Tuesday, 21 August 2012

London's Roads in Safe Hands With the Met

As London becomes increasingly green the capital’s bobbies have been obliged to set an example, so it was no surprise to see that Cheam Safer Neighbourhoods Team is making an effort to save the planet by driving around in a Ford Focus. It is not apparent what it is about the car, given to the police for three years by a local building company whose motives for the gift remain unclear, that makes it ‘eco friendly’, but as well as being kind to our fragile Earth, it will also “help local officers to respond to calls more quickly and to attend local schools and groups more easily.” Whether they mean more easily than an eco unfriendly car, or more easily than no car at all is also unclear.

This is not the first attempt at getting London’s finest around the capital using green transport in 2009 it was predicted that by 2013 half of London’s police cars would be electric. The plans were scrapped after a series of incidents in which cheeky ruffians picked up the vehicles whilst unattended and walked off with them in their pockets. 

The Cheam Safer Neighbourhood officers try to remember where they parked their Ford Focus earlier today

We have in recent years seen an increasing number of police officers and their enthusiastic traffic warden friends mounted on bicycles, but there are not as many enjoying pedal powered transport as there could be due to the 10 hour mandatory training session and 93-page bike riding guide that officers have to endure before they are allowed near the highly dangerous two-wheeled equipment.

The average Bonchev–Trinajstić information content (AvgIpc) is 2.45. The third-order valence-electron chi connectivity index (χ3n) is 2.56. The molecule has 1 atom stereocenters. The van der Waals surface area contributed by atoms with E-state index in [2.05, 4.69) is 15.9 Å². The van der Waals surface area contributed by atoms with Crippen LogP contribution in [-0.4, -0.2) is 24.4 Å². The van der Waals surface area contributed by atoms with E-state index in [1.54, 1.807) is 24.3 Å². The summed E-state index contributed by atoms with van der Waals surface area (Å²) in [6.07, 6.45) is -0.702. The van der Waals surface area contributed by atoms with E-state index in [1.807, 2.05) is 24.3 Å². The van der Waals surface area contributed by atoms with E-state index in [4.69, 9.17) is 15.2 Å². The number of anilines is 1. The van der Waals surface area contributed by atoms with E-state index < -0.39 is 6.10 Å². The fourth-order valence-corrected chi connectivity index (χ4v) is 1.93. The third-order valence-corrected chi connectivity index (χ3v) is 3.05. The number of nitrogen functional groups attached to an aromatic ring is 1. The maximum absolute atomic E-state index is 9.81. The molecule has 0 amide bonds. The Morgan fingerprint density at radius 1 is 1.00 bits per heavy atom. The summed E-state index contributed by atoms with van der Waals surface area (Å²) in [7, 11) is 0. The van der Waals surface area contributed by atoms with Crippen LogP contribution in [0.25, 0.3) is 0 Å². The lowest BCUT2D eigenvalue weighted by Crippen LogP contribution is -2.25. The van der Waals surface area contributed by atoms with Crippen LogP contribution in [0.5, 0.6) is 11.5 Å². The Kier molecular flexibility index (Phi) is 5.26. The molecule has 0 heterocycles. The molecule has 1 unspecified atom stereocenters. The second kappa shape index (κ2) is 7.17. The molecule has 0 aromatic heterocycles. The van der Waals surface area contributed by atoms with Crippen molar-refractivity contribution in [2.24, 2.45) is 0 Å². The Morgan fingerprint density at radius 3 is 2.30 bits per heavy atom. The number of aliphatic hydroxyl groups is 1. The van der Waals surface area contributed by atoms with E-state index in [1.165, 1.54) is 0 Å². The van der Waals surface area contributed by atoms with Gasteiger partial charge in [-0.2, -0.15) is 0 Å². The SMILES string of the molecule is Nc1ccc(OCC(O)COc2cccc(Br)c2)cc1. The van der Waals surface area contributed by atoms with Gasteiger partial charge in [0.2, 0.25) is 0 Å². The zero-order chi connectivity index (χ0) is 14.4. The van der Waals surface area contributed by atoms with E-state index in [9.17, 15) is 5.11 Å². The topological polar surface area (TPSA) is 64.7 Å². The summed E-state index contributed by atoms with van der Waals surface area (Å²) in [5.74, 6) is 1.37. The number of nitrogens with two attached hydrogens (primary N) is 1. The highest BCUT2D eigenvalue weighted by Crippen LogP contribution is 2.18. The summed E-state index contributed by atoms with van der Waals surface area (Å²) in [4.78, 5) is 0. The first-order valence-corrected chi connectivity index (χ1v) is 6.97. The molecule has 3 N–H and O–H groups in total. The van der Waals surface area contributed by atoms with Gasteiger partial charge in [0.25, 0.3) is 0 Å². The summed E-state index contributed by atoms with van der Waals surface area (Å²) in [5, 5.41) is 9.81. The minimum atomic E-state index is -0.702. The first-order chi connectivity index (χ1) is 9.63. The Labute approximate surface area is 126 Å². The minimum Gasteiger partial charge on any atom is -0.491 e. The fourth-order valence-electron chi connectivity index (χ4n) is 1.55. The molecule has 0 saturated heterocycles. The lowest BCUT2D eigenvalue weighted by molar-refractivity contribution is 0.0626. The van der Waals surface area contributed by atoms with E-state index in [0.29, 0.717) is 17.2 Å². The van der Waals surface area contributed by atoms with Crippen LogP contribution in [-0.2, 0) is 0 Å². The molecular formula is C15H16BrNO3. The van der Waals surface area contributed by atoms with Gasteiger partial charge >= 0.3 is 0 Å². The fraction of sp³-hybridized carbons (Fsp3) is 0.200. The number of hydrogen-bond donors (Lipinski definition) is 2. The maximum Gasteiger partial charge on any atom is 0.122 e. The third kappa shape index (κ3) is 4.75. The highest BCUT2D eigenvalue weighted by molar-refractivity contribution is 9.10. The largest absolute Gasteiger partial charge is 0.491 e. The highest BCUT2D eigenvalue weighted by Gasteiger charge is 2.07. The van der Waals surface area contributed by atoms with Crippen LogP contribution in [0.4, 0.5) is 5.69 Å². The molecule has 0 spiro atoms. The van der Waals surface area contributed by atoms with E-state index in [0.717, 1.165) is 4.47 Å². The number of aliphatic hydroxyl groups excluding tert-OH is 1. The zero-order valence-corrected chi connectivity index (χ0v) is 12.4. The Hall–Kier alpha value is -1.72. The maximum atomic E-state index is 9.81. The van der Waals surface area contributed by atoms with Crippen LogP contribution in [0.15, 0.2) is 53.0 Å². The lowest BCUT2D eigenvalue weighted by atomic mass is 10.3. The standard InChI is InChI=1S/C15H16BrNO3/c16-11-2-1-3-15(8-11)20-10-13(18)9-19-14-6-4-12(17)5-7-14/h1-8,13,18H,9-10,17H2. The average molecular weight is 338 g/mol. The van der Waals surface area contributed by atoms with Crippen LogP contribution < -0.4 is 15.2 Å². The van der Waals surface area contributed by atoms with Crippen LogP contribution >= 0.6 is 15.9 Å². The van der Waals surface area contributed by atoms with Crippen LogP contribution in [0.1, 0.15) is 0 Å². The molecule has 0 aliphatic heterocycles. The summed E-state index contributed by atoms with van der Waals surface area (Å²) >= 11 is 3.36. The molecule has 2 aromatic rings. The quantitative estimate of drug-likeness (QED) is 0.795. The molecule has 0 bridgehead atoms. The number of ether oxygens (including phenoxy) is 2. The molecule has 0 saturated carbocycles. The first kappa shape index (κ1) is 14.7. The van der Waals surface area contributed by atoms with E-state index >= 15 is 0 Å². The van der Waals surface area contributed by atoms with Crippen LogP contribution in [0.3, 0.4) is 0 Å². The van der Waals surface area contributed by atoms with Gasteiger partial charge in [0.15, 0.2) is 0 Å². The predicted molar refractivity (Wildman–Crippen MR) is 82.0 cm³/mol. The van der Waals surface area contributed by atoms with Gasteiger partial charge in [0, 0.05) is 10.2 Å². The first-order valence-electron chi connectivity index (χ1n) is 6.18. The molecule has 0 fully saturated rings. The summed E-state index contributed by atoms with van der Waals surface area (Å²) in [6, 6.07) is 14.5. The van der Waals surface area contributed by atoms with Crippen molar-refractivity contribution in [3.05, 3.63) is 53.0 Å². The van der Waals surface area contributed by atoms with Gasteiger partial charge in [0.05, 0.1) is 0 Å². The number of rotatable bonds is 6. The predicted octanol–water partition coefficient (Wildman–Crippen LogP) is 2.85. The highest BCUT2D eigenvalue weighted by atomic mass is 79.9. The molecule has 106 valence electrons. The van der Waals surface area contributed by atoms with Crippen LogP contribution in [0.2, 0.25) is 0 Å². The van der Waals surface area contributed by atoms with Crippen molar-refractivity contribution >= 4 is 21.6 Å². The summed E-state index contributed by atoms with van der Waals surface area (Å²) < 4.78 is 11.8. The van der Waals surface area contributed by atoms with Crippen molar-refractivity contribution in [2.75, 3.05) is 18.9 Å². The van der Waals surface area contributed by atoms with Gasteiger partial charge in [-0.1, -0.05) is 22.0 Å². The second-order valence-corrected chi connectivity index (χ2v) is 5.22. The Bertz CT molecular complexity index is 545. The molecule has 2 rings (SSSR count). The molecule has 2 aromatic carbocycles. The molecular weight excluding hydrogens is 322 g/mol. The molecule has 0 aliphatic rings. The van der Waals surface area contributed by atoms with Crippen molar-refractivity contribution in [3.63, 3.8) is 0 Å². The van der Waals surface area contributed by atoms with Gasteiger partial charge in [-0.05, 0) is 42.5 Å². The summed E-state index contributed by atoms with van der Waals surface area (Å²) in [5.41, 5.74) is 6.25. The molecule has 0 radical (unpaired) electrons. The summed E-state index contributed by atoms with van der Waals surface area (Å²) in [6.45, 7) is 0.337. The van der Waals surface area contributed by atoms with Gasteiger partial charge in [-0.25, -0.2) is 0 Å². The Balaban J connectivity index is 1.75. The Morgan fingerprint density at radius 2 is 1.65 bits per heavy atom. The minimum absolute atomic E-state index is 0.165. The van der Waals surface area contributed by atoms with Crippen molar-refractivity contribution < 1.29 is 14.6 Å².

You can’t blame them for being overcautious when it comes to taking to the road on a bicycle, what with all of the irresponsible drivers putting cyclists at risk. But sometimes the pedalling pests just get in the way, don’t they? Especially when you are trying to drive a van at 68 mph in a 30 mph zone, which is what happened to PC Lynch, an East London copper who unavoidably put a cyclist in hospital for two weeks due to accidentally driving over a blind bridge at speed and colliding with him. Quite rightly Lynch has admitted to careless driving but denies dangerous driving, as his actions clearly posed no danger to anyone around him.

And it seems our motorcycle mounted boys in blue are not safe from people getting in their way either.  Quite how the motorcyclist had built up enough speed during a police escort on the busy roads of East London to render it impossible to notice a 70 year-old lady in front of him in time to avoid colliding with her remains somewhat of a mystery, but I am sure that the subsequent investigation will clear up the matter to the satisfaction of all concerned.

Even during their leisure hours the police are not immune from pieces of street furniture colliding with them as they attempt to make progress along the public highway. It’s hardly surprising that they occasionally need a bit of a drink to calm their nerves.

So next time you see a police officer operating a vehicle on the capital’s busy streets, give them a little wave to thank them for doing their bit to keep the roads safe and sound, but make sure you do so from a sensible distance; you wouldn’t want to get in their way, would you?

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